INDIA @75: How the 800 reshaped mobility
The Maruti 800 gave people their first choice of a modern car, and though the queues were long, no one minded.
The people’s car that changed the motoring landscape in India and also marked the birth of what has today evolved into being a thriving automotive industry of global recognition, was launched in December 1983.
The keys to the first car rolling off the then Maruti Udyog facility in Gurgaon, Haryana, were handed over to Delhi-based Indian Airlines employee Harpal Singh by the incumbent prime minister, Indira Gandhi.
The first-generation Maruti 800 or the SS80 was a big departure from what India was used to thus far with the likes of the heavyweight Ambassadors and Padminis. The four-door, four-seater model had a significantly smaller footprint, was nimble at its feet, and played a vital role in the urbanising, industrialising and transforming India. It was radically modern in its own accord too and introduced a floor-mounted gear lever to the Indian car buyer, and came with many firsts, for instance, front-wheel drive, bucket seats, plastic injection-moulded dashboard and front disc brakes as well. The flat-surfaced dashboard was a hit among customers, allowing them to place their religious deity in the centre, and stow away other knick-knacks without the fear of falling off.
The 800 as it’s fondly remembered to date, came equipped with Suzuki’s 796cc, three-cylinder petrol engine, one that has stood the test of time, powering over 2.7 million of the Maruti 800 cars over its three generations, and still continuing to be in picture nearly 40 years into service, now in its modern avatar, in the Maruti Suzuki Alto – the company’s most-affordable offering in the present day.
The early-stage Maruti 800 came in the form of completely-knocked-down kits from Japan, with local assembly at Gurgaon, before the production was entirely transferred to India to cater to the growing volumes. The car wooed owners with its sheer reliability and frugality – attributes that have remained associated with the Maruti Suzuki brand even today, and have, in a sense, become the guiding principles of the company. The ease of repair, low cost of maintenance, and the process-oriented nature of the Maruti service centres back in the day was also nothing short of an engineering revolution for India’s automobile sector, and set precedence for the handful of competitors in the space who were quickly losing market share.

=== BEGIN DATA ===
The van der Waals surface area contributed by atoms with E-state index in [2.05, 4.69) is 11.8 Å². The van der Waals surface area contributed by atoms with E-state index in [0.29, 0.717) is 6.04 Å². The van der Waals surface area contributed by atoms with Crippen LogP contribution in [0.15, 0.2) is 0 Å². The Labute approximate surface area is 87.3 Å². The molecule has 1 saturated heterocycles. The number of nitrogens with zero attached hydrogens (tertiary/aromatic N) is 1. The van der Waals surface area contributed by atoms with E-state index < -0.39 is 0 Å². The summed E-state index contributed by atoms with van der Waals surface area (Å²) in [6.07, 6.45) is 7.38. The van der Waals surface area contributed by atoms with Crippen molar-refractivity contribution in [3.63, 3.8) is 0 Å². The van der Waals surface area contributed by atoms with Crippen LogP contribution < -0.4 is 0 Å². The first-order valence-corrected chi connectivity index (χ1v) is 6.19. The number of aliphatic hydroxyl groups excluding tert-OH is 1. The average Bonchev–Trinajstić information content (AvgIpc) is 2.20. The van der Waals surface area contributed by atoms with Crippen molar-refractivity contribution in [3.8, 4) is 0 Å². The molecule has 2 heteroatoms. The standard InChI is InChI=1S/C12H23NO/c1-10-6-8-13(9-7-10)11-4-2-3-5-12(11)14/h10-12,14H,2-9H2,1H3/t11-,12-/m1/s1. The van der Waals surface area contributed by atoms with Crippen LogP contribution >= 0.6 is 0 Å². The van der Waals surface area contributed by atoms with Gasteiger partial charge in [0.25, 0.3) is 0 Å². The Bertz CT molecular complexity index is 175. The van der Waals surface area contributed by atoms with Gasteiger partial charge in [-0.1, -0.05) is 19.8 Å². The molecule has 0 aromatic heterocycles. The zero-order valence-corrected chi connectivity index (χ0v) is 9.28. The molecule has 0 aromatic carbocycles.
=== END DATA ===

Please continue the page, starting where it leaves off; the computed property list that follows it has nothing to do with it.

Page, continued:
The massive waiting periods did not discourage customers from staying put in the queue for this little wonder, which went on to mobilise masses and also gave wings to the Indian woman, who found its ergonomics and easy-to-operate nature confidence inspiring to take over the wheel and put the country on the global map of economic growth.
The 800 evolved over time and became more modern in its demeanour, receiving technological upgrades in the form of multi-point fuel injection as well as a five-speed gearbox, but stuck to the core principles of offering safe, economical, fun and reliable motoring for the entire family. Owners cherish their fond memories with their beloved 800s, and many have still kept their cars in pristine condition, maintaining a true relationship of trust and companionship.
By drawing the participation of every key player in the automobile and component sector, as well as major industry assoc...
The 7 Series Protection expected price can reach up to Rs 4 crore.